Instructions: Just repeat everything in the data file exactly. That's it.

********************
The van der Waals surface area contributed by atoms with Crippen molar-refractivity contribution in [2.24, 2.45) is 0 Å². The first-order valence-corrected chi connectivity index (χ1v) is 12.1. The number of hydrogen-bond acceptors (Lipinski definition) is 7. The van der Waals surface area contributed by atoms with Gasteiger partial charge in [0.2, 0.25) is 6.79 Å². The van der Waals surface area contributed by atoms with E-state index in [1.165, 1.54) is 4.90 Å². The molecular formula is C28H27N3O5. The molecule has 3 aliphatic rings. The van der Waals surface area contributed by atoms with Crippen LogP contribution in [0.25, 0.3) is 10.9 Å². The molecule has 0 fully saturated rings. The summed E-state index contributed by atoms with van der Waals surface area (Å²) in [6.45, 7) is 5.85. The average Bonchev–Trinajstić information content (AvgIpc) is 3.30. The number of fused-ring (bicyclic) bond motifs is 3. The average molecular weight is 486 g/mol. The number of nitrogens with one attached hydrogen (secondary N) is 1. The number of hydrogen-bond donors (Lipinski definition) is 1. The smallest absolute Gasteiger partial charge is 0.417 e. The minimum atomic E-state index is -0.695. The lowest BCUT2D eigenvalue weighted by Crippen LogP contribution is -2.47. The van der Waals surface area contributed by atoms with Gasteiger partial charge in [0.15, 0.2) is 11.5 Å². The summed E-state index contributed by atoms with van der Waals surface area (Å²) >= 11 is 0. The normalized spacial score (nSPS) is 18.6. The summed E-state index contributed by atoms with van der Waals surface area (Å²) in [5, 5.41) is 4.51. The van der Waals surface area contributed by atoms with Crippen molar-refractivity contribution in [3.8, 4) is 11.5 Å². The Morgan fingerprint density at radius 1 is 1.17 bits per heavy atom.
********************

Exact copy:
The van der Waals surface area contributed by atoms with Crippen molar-refractivity contribution in [2.24, 2.45) is 0 Å². The first-order valence-corrected chi connectivity index (χ1v) is 12.1. The number of hydrogen-bond acceptors (Lipinski definition) is 7. The van der Waals surface area contributed by atoms with Gasteiger partial charge in [0.2, 0.25) is 6.79 Å². The van der Waals surface area contributed by atoms with E-state index in [1.165, 1.54) is 4.90 Å². The molecular formula is C28H27N3O5. The molecule has 3 aliphatic rings. The van der Waals surface area contributed by atoms with Crippen LogP contribution in [0.25, 0.3) is 10.9 Å². The molecule has 0 fully saturated rings. The summed E-state index contributed by atoms with van der Waals surface area (Å²) in [6.45, 7) is 5.85. The average Bonchev–Trinajstić information content (AvgIpc) is 3.30. The number of fused-ring (bicyclic) bond motifs is 3. The average molecular weight is 486 g/mol. The number of nitrogens with one attached hydrogen (secondary N) is 1. The number of hydrogen-bond donors (Lipinski definition) is 1. The smallest absolute Gasteiger partial charge is 0.417 e. The minimum atomic E-state index is -0.695. The lowest BCUT2D eigenvalue weighted by Crippen LogP contribution is -2.47. The van der Waals surface area contributed by atoms with Gasteiger partial charge in [0.15, 0.2) is 11.5 Å². The summed E-state index contributed by atoms with van der Waals surface area (Å²) >= 11 is 0. The normalized spacial score (nSPS) is 18.6. The summed E-state index contributed by atoms with van der Waals surface area (Å²) in [5, 5.41) is 4.51. The van der Waals surface area contributed by atoms with Crippen molar-refractivity contribution in [3.8, 4) is 11.5 Å². The Morgan fingerprint density at radius 1 is 1.17 bits per heavy atom.